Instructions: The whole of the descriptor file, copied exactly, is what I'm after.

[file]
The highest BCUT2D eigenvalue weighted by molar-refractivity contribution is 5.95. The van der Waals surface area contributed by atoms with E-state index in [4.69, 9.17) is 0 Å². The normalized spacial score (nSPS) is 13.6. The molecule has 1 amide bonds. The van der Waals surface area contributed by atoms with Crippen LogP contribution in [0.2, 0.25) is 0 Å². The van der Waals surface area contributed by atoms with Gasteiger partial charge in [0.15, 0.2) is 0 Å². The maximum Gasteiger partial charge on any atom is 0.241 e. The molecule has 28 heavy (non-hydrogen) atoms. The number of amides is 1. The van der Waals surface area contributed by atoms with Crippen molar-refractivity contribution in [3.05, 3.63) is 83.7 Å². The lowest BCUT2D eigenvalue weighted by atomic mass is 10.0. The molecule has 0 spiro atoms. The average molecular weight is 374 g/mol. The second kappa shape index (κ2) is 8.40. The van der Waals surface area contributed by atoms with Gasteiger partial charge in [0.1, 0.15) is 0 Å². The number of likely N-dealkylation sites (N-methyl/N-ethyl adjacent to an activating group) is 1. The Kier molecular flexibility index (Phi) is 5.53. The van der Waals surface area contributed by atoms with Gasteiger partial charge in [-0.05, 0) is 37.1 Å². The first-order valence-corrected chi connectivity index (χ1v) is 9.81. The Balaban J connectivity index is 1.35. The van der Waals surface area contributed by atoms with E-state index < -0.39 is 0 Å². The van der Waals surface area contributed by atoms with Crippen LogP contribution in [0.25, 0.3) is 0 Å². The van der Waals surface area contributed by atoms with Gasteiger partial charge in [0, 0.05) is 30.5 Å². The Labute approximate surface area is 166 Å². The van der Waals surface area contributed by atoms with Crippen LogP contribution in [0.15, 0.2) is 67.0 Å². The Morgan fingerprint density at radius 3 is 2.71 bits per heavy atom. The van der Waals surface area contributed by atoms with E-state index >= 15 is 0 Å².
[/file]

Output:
The highest BCUT2D eigenvalue weighted by molar-refractivity contribution is 5.95. The van der Waals surface area contributed by atoms with E-state index in [4.69, 9.17) is 0 Å². The normalized spacial score (nSPS) is 13.6. The molecule has 1 amide bonds. The van der Waals surface area contributed by atoms with Crippen LogP contribution in [0.2, 0.25) is 0 Å². The van der Waals surface area contributed by atoms with Gasteiger partial charge in [0.15, 0.2) is 0 Å². The maximum Gasteiger partial charge on any atom is 0.241 e. The molecule has 28 heavy (non-hydrogen) atoms. The number of amides is 1. The van der Waals surface area contributed by atoms with Crippen molar-refractivity contribution in [3.05, 3.63) is 83.7 Å². The lowest BCUT2D eigenvalue weighted by atomic mass is 10.0. The molecule has 0 spiro atoms. The average molecular weight is 374 g/mol. The second kappa shape index (κ2) is 8.40. The van der Waals surface area contributed by atoms with Gasteiger partial charge in [0.1, 0.15) is 0 Å². The number of likely N-dealkylation sites (N-methyl/N-ethyl adjacent to an activating group) is 1. The Kier molecular flexibility index (Phi) is 5.53. The van der Waals surface area contributed by atoms with Gasteiger partial charge in [-0.05, 0) is 37.1 Å². The first-order valence-corrected chi connectivity index (χ1v) is 9.81. The Balaban J connectivity index is 1.35. The van der Waals surface area contributed by atoms with E-state index < -0.39 is 0 Å². The van der Waals surface area contributed by atoms with Crippen LogP contribution in [0.25, 0.3) is 0 Å². The van der Waals surface area contributed by atoms with Gasteiger partial charge in [0, 0.05) is 30.5 Å². The Labute approximate surface area is 166 Å². The van der Waals surface area contributed by atoms with Crippen LogP contribution in [0.15, 0.2) is 67.0 Å². The Morgan fingerprint density at radius 3 is 2.71 bits per heavy atom. The van der Waals surface area contributed by atoms with E-state index >= 15 is 0 Å².